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Journal of the History of Philosophy 44.2 (2006) 319-321
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Ann Moss offers an exciting and informative history of humanism from Johannes Balbus (d. 1298) through Melanchthon, who completed the "turn" from scholastic to humanistic Latin. She marshals considerable evidence from lexicography and letters that scholastics and humanists cultivated two idioms of Latin that created "two different mind-sets" (115, 188, 231, 256), two "orders of truth-values" (128), and "two Latin speech communities that talked past one another" (90, 179, 274). While her main thesis that the "two linguistic universes" were "incommensurable" (6, "Coda," 273–80) is questionable, it is a useful heuristic device to highlight differences between the two traditions. Moss illustrates many of her claims by controversies surrounding the legend of St. Ann, mother of Mary. Whether she is misled by the rhetoric of those heated debates on religious folklore, or whether they support her claim of "incommensurability" (with all of its hoary consequences for linguistic relativism) must be decided by the reader.
The book has three parts: Part I, WORDS, chapters 2, 3, and 4, traces the development of dictionaries and classical Latin phrase books after the style of Valla's Elegantia. These materials soon replaced scholastic texts for instruction in Latin and became resources for humanist literary interpretation and composition. Moss finds here nothing but disagreement between humanists and scholastics: "Their different vocabularies, their different phraseology, their different horizons of cultural reference, and their different methods of composition and discourse management will be brought into sharp relief when they engage in conflict about what is truth" (86). Part II, ARGUMENTS, chapters 5 and 6, explores debates at Paris, Leipzig, and elsewhere between humanists and scholastics over the nature of language. Moss's conclusion on Vives is typical: "In Vives's view the language of scholastic logic is a totally artificial construction producing its own self-invented conundrums, and consequently it cannot be an instrument for discovering truth. Truth and falsehood, so Vives contends, are formulated in language, or more precisely in languages, commonly used and in the ordinary grammar of those languages. Dialectic then discovers what is true or false or plausible in this common speech ('vulgaris sermo')" (114). With Vives, as later with Melanchthon, "common speech" is that of approved Latin authors: "With 'correctly' regulated language come correctly regulated modes of speech, rhetoric correctly understood, [End Page 319] and correct analysis of signification procedures" (250, emphasis added). Chapter 7 introduces the role of common places (loci communes) in humanist dialectic—a topic on which Professor Moss has written luminously. Part III explores the relation of truth to fiction in composition, reading, and autobiographical narrative. Despite her claims that Melanchthon "demolished altogether the exegetical model" of scriptural interpretation crafted by (medieval) "illiterates," his insistence on the primacy of the literal meaning of scripture is strikingly similar to Aquinas's (249–50). Moss comes closest to saying what she means by "renaissance truth" in three places: (1) where she elucidates Vives's Veritas fucata (208–12), (2) where she outlines Melanchthon's theory of scriptural interpretation (155), and (3) where she comments on debates about the "truth" of the St. Anne legend (passim). For Moss, "renaissance truth" is apparently whatever is expressed in the classical Latin idiom and declared to be true by canonized humanist hermeneuts. Nowhere do we find anything like a gloss on the predicate '(X) is true' where 'X' is a sentence used by an ordinary person.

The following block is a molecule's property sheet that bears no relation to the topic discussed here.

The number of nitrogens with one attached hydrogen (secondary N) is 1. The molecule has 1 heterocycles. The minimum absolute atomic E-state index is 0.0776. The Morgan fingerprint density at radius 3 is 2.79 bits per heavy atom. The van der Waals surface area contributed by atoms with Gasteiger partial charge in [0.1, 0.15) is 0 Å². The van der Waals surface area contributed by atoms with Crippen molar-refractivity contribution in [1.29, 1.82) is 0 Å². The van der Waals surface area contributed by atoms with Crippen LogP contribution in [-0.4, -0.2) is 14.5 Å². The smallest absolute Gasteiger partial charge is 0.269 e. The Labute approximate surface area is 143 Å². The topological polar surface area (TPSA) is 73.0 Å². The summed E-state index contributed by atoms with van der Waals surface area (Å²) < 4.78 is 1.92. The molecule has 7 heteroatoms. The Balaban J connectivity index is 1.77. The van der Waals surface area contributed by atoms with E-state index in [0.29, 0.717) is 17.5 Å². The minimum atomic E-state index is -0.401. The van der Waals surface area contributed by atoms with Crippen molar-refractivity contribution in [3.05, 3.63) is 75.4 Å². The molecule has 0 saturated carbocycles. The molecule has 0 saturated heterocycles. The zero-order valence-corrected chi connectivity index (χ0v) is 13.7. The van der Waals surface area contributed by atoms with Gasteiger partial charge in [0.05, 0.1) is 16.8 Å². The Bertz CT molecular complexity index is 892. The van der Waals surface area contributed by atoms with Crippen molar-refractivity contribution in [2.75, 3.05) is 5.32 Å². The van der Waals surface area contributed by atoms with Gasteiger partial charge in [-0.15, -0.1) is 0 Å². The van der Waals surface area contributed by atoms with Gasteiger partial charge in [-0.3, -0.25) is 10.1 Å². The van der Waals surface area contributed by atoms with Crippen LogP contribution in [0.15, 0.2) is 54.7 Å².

Both humanists and scholastics shared a compositional view of language. Just as words are combinations of consonants and vowels, sentences are composed of significative and co-significative (scholastic: categorematic and syncategorematic) words. Narratives are, in turn, composed of sentences, both simple and compound. For both, words have no meaning in isolation but only in the context of sentences that are the bearers of truth or falsity. In view of this it is remarkable that Moss moves from "Words" to...